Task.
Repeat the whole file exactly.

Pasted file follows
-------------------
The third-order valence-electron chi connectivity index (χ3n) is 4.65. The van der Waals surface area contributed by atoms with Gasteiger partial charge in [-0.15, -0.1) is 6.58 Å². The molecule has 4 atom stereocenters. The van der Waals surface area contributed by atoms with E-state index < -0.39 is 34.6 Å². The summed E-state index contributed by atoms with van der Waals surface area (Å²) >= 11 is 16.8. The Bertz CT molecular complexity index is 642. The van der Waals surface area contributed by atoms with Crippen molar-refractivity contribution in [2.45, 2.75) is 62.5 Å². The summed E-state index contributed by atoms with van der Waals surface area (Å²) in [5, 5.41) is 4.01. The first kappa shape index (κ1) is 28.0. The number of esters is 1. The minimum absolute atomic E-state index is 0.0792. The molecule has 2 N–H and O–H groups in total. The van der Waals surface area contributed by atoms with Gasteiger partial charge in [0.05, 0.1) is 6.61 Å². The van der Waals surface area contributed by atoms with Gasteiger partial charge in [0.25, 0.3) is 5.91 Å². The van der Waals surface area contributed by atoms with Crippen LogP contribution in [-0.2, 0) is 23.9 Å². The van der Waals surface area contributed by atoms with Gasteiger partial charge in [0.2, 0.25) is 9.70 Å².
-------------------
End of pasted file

The third-order valence-electron chi connectivity index (χ3n) is 4.65. The van der Waals surface area contributed by atoms with Gasteiger partial charge in [-0.15, -0.1) is 6.58 Å². The molecule has 4 atom stereocenters. The van der Waals surface area contributed by atoms with E-state index < -0.39 is 34.6 Å². The summed E-state index contributed by atoms with van der Waals surface area (Å²) >= 11 is 16.8. The Bertz CT molecular complexity index is 642. The van der Waals surface area contributed by atoms with Crippen molar-refractivity contribution in [2.45, 2.75) is 62.5 Å². The summed E-state index contributed by atoms with van der Waals surface area (Å²) in [5, 5.41) is 4.01. The first kappa shape index (κ1) is 28.0. The number of esters is 1. The minimum absolute atomic E-state index is 0.0792. The molecule has 2 N–H and O–H groups in total. The van der Waals surface area contributed by atoms with Gasteiger partial charge in [0.05, 0.1) is 6.61 Å². The van der Waals surface area contributed by atoms with Gasteiger partial charge in [0.25, 0.3) is 5.91 Å². The van der Waals surface area contributed by atoms with Crippen LogP contribution in [-0.2, 0) is 23.9 Å². The van der Waals surface area contributed by atoms with Gasteiger partial charge in [0.2, 0.25) is 9.70 Å².